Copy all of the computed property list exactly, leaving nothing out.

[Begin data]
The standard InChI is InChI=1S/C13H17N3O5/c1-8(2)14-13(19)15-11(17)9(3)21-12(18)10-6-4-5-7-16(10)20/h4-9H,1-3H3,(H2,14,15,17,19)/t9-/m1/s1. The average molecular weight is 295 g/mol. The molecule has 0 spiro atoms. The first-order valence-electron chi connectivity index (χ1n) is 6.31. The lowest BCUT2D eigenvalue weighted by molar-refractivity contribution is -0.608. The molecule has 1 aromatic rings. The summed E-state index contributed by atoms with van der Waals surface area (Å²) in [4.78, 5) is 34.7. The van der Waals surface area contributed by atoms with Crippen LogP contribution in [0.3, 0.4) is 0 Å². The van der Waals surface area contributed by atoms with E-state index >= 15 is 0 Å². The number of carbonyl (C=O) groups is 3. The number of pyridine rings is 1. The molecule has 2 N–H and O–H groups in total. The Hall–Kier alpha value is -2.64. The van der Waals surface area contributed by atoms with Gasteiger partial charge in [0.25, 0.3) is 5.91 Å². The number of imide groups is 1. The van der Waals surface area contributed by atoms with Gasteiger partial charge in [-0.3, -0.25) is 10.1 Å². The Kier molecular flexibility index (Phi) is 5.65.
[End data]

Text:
The standard InChI is InChI=1S/C13H17N3O5/c1-8(2)14-13(19)15-11(17)9(3)21-12(18)10-6-4-5-7-16(10)20/h4-9H,1-3H3,(H2,14,15,17,19)/t9-/m1/s1. The average molecular weight is 295 g/mol. The molecule has 0 spiro atoms. The first-order valence-electron chi connectivity index (χ1n) is 6.31. The lowest BCUT2D eigenvalue weighted by molar-refractivity contribution is -0.608. The molecule has 1 aromatic rings. The summed E-state index contributed by atoms with van der Waals surface area (Å²) in [4.78, 5) is 34.7. The van der Waals surface area contributed by atoms with Crippen LogP contribution in [0.3, 0.4) is 0 Å². The van der Waals surface area contributed by atoms with E-state index >= 15 is 0 Å². The number of carbonyl (C=O) groups is 3. The number of pyridine rings is 1. The molecule has 2 N–H and O–H groups in total. The Hall–Kier alpha value is -2.64. The van der Waals surface area contributed by atoms with Gasteiger partial charge in [0.25, 0.3) is 5.91 Å². The number of imide groups is 1. The van der Waals surface area contributed by atoms with Gasteiger partial charge in [-0.3, -0.25) is 10.1 Å². The Kier molecular flexibility index (Phi) is 5.65.